Therefore, according to the invention, the determination of the correction coefficients is made with reduced number of samples and during the outputting, the correction coefficients in the non-sampling period are determined by an interpolator. In addition, during outputting of the correction coefficients, operation is made to determine the next correction coefficient. By making this parallel processing, it is possible to comply with the request for the high-speed reading. A higher accuracy of the correction can be achieved by varying the number of the samples for different regions in accordance with the shading characteristics .

In order to improve the resolution in the reading, it has been proposed to use an image pickup device composed of a plurality of image-forming lenses and images sensors, and a reading device adapted to compose the outputs from the photoelectric conversion elements. In the apparatus incorporating such image pickup device and reading device, due to the cosine biquadratic law of the image forming lens, a shading waveform as shown by curve (a) in FIG. 1 is obtained when two image sensors are used. It will be seen that discontinuity of the shading waveform is generated at the point of composition. Therefore, the aforementioned correction method in which the shading correction coefficients are determined for sampling picture elements from the sample values and correction coefficients for the non-sampled picture elements are determined during the correction encounters the following problem.

Namely, the shading correction coefficients for the picture elements in the vicinity of the composition point (seam), which are obtained through interpolator as shown by broken-line curve (b), largely differ from the ideal correction coefficients which are shown by solid line curve (c).

This problem would be overcome by arranging such that the shading correction is made for each image sensor to uniformalize the level before the composition. This method, however, requires two correction devices, resulting in a raised cost of the apparatus.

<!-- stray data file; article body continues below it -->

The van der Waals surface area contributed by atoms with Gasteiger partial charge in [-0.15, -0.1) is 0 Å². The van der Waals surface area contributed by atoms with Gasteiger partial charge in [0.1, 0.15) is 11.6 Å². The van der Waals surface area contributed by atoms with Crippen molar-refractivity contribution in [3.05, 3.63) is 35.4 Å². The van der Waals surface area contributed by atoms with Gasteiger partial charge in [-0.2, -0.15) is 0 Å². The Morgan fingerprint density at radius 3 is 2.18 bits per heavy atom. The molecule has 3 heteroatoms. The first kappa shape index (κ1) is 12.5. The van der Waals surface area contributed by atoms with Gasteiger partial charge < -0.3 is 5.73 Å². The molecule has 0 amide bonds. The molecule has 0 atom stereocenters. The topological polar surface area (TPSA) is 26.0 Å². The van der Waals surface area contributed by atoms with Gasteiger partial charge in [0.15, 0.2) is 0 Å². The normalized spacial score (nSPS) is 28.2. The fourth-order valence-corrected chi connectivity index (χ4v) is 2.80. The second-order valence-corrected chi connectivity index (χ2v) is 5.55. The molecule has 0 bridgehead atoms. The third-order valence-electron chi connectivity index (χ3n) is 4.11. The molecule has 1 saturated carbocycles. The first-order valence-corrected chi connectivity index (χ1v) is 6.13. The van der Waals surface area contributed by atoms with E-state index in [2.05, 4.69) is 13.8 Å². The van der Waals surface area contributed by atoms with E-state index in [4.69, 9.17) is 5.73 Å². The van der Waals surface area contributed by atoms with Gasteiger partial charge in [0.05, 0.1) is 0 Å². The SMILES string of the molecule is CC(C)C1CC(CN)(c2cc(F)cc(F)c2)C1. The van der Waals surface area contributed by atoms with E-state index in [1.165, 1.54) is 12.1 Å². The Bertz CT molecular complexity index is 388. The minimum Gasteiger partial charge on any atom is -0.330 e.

Accordingly, another object of the invention is to provide a shading correction device in which picture elements in the points of composition of a plurality of image sensors or the picture elements in the vicinity of such points are selected as the sample picture elements so that correct shading correction coefficients are obtained even in the point of composition (seam).

The aforementioned method in which the shading waveforms of all picture elements are subjected to A/D conversion to effect the correction. This method, however, cannot cope with the demand for high-speed reading as stated before. In another method, an abnormal picture element is corrected by an interpolator conducted with the signals obtained from adjacent picture elements. This method is also impractical because it requires a complicated circuit and a long processing time.

Accordingly, still another object of the invention is to provide a shading correction device having the following functions of: determining the shading correction coefficients for sample picture elements through a first scanning of a reflecting surface; effecting a second scanning of the reflecting surface to obtain outputs from image sensors; correcting the outputs by means of shading correction coefficients for the used picture elements determined by an interpolator; detecting the position of any abnormal picture elements through comparison between the corrected signals and a predetermined reference voltage; determining the shading coefficients separately for the abnormal picture elements; and applying the shading correction coefficients for abnormal picture elements in the reading. According to this arrangement, it is possible to conduct the interporator at a high speed even if the image sensor having abnormal picture element is involved.